Anonymous access is allowed on internal SMTP virtual servers and dedicated SMTP virtual servers for IMAP and POP clients
[This topic is intended to address a specific issue called out by the Exchange Server Analyzer Tool. You should apply it only to systems that have had the Exchange Server Analyzer Tool run against them and are experiencing that specific issue. The Exchange Server Analyzer Tool, available as a free download, remotely collects configuration data from each server in the topology and automatically analyzes the data. The resulting report details important configuration issues, potential problems, and nondefault product settings. By following these recommendations, you can achieve better performance, scalability, reliability, and uptime. For more information about the tool or to download the latest versions, see "Microsoft Exchange Analyzers" at http://go.microsoft.com/fwlink/?linkid=34707.]
Topic Last Modified: 2005-11-18
The Microsoft® Exchange Server Analyzer Tool queries the Active Directory® directory service to determine the value for the msExchAuthenticationFlags attribute in the protocolCfgSMTPServer class for the Exchange Server object. The protocolCfgSMTPServer class contains the settings for an SMTP virtual server. The msExchAuthenticationFlags attribute represents the type of authentication that is allowed on the SMTP server. The Exchange Server Analyzer displays a warning message if the following conditions exist:
Authentication on the msExchAuthenticationFlags attribute has been configured to allow anonymous access to the SMTP server.
The server is not running Microsoft Small Business Server 2000 or Microsoft Windows® Small Business Server 2003.
The Exchange Server hosts more than 20 mailboxes.
For increased security, disable anonymous access on your internal SMTP virtual servers that do not accept incoming Internet mail. For increased security, you can also disable anonymous access on dedicated SMTP virtual servers for remote IMAP and POP users.
Do not disable anonymous access on your Internet bridgehead SMTP virtual servers. SMTP virtual servers that accept mail from the Internet must allow anonymous access.
When you send internal mail, Exchange servers in your organization authenticate with each other to send mail. Therefore, you do not have to enable anonymous access on your internal SMTP virtual servers. By preventing anonymous access on your internal servers, mail flow is not disrupted, and an additional layer of security is provided on your internal SMTP virtual server.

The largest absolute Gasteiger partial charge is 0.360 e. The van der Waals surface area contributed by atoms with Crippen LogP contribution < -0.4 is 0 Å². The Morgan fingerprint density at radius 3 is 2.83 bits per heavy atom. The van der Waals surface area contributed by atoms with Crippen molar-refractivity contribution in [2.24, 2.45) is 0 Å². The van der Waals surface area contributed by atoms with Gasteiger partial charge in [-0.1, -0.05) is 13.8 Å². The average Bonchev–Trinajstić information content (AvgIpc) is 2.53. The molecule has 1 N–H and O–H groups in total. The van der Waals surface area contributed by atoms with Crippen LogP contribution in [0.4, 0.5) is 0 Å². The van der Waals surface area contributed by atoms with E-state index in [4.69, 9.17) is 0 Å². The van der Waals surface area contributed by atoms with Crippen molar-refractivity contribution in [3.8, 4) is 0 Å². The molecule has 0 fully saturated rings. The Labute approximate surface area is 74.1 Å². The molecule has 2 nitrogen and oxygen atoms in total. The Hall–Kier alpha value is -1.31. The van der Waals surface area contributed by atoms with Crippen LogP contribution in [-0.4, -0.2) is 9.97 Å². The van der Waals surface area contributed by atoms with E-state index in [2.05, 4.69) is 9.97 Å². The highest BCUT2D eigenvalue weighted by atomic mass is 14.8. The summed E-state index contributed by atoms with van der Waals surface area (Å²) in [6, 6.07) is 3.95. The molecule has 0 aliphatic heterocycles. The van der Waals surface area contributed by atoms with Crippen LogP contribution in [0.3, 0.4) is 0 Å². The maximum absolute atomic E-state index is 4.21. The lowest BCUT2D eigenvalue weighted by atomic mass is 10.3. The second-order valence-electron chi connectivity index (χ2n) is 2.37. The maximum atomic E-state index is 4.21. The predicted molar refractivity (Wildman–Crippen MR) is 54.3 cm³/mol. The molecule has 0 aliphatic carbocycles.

Similarly, IMAP and POP clients authenticate with your SMTP virtual servers before sending mail to SMTP virtual servers. Therefore, if you use dedicated SMTP virtual servers for your IMAP and POP clients, you can configure these servers to allow only authenticated access. If you disable anonymous access on these servers, you can help prevent unauthorized users from accessing them.
If you cannot disable authenticated access on your SMTP virtual server for business reasons, such as authentication by a partner company, follow these steps to help enhance security on your gateway server:
Enforce a strong password policy for all user accounts, particularly the administrator account.
Disable the guest account. For more information about disabling the guest account, see the Microsoft Knowledge Base article 320053, "How to rename the administrator and guest account in Windows 2000" (http://go.microsoft.com/fwlink/?LinkId=3052&kbid=320053). Although this article applies to Windows 2000 Server, similar principles apply to Windows Server 2003.
To disable anonymous access authentication for an SMTP Virtual Server
In Exchange System Manager, expand Servers, expand <your inbound Exchange server>, expand Protocols, and then expand SMTP.
Right-click your inbound SMTP virtual server, and then click Properties.
Click the Access tab, and then click Authentication.
In Authentication, clear the Anonymous Access check box.
For more information about configuring your Exchange Server 2003 organization to send and receive Internet mail more securely, see the Exchange Server 2003 Transport and Routing Guide (http://go.microsoft.com/fwlink/?LinkId=47579).